or not and take a decision."
If they decide to continue to hold on to them, "they must
take decisions on how to manage them. They must think
outside of the box, but demand improved efficiency and pro-
Brown is also of the view that the State must ask itself:
"what is the value of what you are doing. It is that you need
to retool and refocus." He said the State must do an analysis
and determine whether some of the things they are involved
in are "providing services that no one else can provide." It is
on that basis they "must determine what they should be
Brown described Udecott as one of the country s most suc-
cessful state entities, because "the private sector could not
have built buildings like Udecott did in the timeframe and
with that cost. Udecott is a success story. The private sector
could not do it. That it why it has come under fire from local
The issue, Brown said, comes down to "efficiency, finding
the capacity to do the things that need to be done."
Using the healthcare system as an example, Brown said "the
public system is failing with overcrowding, lack of proper care,
equipment which is not working properly and the misdiagnosis
of critical injuries in some instances."
Brown had a personal experience with a relative involved
in a car accident. He took her to Port-of-Spain General Hospital
where an MRI was done but the machine did not pick up the
fact that her spine was fractured.
It is because of inefficiencies in the health sector that "private
sector healthcare is burgeoning." There are no proper regulatory
systems in place which is why doctors and nurses, employed
in the public health system, are at the private institutions.
Doctors are referring patients they see at the hospitals to their
own private health facilities."
Former Planning Minister in the People s Partnership Gov-
ernment, Mary King, said now is a time to "go back to the
basics, re-strategise and do the things that will help." King
said the Government needs to set out "a clear strategic plan
for the next five years. There must be strategic planning at
a time like this."
King said in his budget presentation, Finance Minister, Colm
Imbert, had indicated that the Government s revenues would
be boosted by asset sales. But, she said, selling state assets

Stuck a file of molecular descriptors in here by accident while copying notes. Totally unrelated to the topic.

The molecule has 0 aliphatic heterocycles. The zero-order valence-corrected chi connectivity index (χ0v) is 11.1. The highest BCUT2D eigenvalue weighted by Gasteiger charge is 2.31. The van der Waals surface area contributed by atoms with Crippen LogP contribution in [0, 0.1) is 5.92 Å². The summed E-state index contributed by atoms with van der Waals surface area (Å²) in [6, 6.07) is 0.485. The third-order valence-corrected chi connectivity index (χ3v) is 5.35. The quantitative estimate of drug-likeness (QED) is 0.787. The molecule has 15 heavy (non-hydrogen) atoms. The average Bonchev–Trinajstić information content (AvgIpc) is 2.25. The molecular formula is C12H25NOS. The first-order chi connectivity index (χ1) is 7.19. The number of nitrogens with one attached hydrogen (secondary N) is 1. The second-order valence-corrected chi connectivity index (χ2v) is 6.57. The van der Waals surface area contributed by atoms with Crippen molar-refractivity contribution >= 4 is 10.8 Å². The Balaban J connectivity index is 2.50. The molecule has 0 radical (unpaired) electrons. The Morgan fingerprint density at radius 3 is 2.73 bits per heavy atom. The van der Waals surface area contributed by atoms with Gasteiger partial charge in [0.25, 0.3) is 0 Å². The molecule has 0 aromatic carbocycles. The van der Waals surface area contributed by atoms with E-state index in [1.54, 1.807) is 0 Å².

is not the best option "because the proceeds will be totally
inadequate to help in the current situation. We need to be
doing more than selling assets."
She said the Government may want to look at areas where
they can cutback. They may want to raise interest rates and
taxes, some subsidies could be reduced, there are things the
International Monetary Fund (IMF) have told us but we do
not have the political will to do it."
Contacted on the issue, Finance Minister Colm Imbert told
the GML Enterprise Desk: "We have no intention of divesting.
No state enterprise will be divested."
Reminded that in his budget presentation, the minister indi-
cated that revenues raised by increases in the Business Levy
and the Green Fund, the phased introduction of the property
tax regime and the introduction of a tax regime for the gaming
industry, would be supplemented "by a sale of assets programme
and the receipt of extra-ordinary dividends, projected to yield
a further $13.4 billion."
Imbert added that was not a signal that the State planned
to sell assets but that it expected to get some of the projected
revenue from Clico s payback to the State.
No one has clearly stated what is Clico s remaining liability.
A part payment was made in March 2015 when non-assenting
Clico policyholders, along with the Government, were paid
85 per cent of their contracted liabilities from the insurance
company. The proceeds from the sale of Methanol Holdings
(Trinidad) Ltd funded what was described as the first phase
of the three-part Clico resolution.
Clico s assets yet to be sold include: Methanol Holdings Ltd
in Oman, part of the shareholding in Republic Bank, CL world
bonds, Angostura shares, Home Construction Ltd, which are
combined estimated to be worth up to $13 billion.
The assenting Clico policyholders---those who accepted the
State s offer in 2012---are still owed over $2 billion.
(See Page 6)
GML ENTERPRISE DESK
Close state companies
that do not add value
Former Finance Ministers: